Holidaze of To-Do’s

By Hilary Berg

As the holidays approach, my mind begins to buzz with all that must be accomplished before the big “25.” 

Purchasing plane tickets for three people during the craziest flying time of the year starts my to-do list. While I fretfully scan flights online — searching for ones fit both for a toddler and my budget — I remind myself how lucky I am to be able to come home and spend time with my family. 

After tickets purchased, the next task should be sending out cards, but, I have yet to grasp its timing. I have boxes and boxes of unused cards from over the years that I completely forgot to mail. This year, I have promised myself to use them up and send them out, pronto.

Decorating the house is also on the annual agenda. For many households, it’s an undertaking with strings of lights stapled to eaves and around window sills, but we don’t bother with that; we concentrate our efforts on the tree. I treasure unwrapping ornaments from the far and not-so-distant past. Each one reminds me of the blessings in my life.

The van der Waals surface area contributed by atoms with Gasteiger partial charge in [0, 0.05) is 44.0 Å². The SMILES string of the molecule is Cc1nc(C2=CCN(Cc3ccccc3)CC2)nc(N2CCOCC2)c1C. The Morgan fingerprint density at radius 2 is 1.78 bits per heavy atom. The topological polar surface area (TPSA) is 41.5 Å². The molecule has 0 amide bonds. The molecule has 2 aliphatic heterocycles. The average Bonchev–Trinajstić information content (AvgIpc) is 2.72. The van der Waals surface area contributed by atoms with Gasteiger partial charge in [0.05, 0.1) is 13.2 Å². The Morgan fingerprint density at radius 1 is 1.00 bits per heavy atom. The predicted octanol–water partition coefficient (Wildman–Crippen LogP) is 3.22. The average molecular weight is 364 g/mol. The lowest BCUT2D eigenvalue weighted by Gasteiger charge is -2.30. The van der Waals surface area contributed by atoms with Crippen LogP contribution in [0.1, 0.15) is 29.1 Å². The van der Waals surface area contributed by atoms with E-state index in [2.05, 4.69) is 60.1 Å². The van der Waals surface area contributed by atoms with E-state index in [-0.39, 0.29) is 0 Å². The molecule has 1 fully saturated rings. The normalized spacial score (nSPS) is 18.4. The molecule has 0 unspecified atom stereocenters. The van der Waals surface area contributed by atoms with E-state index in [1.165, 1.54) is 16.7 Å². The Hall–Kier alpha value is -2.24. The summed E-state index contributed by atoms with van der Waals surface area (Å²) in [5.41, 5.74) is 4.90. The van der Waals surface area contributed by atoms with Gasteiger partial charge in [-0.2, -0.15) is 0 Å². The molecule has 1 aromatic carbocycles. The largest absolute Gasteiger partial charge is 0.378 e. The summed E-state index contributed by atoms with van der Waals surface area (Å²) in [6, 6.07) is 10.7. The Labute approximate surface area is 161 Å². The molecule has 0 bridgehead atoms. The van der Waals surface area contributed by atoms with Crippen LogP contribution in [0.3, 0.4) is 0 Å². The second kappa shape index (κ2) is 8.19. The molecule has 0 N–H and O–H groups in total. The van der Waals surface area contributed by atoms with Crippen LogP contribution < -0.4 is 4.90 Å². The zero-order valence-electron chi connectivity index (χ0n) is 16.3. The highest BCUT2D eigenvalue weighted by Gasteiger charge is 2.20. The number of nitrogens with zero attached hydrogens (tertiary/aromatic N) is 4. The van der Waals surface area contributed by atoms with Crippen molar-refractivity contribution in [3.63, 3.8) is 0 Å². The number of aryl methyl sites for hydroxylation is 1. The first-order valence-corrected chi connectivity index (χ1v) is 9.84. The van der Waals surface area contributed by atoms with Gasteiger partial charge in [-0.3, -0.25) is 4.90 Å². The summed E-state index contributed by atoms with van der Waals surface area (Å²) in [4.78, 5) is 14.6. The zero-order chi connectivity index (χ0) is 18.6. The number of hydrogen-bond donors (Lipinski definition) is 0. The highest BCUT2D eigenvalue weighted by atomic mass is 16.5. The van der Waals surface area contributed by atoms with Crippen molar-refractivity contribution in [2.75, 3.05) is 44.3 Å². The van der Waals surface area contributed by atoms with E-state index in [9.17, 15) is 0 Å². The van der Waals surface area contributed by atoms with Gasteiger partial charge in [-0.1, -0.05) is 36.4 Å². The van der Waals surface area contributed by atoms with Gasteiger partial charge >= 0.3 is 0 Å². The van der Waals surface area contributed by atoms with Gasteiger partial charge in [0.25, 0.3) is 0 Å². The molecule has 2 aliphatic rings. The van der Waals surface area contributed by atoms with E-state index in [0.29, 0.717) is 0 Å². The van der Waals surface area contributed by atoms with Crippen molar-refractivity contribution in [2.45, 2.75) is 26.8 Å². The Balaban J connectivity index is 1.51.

Buying presents is often the biggest chore for most people, especially for people like me with a tight budget and a huge family. Thankfully, this year, my family will have a white elephant for the adults, including my parents, and a gift exchange for the grandchildren. This leaves a manageable and enjoyable amount of shopping for my husband’s side and friends. 

The final task is planning the food. This has never been my responsibility during the holidays — thanks to my parents and in-laws — but I am fully aware of the work and stress going into serving a small army of people who have set up camp in your house for a week.

Every year, my mom picks at her plate, saying she and my dad have been cooking the food all day — and planning and prepping for weeks beforehand — and doesn’t have an appetite. I completely understand. It’s called aroma overload and, most likely, exhaustion.

This year — and every Christmas hereafter — my parents said they will give us the bird — roast it, I mean — leaving us (myself and siblings) to make the rest. This is something we could have done years ago, but it takes guts — including giblets — to turn over control of such a special dinner to “the kids.” 

I look forward to sitting down with my family and toasting the season. With a glass of wine in hand and a heart full of gratitude, I will take pleasure in having accomplished another holiday. Even though it’s a lot of work, it’s always worth it.

Happy Holidays.

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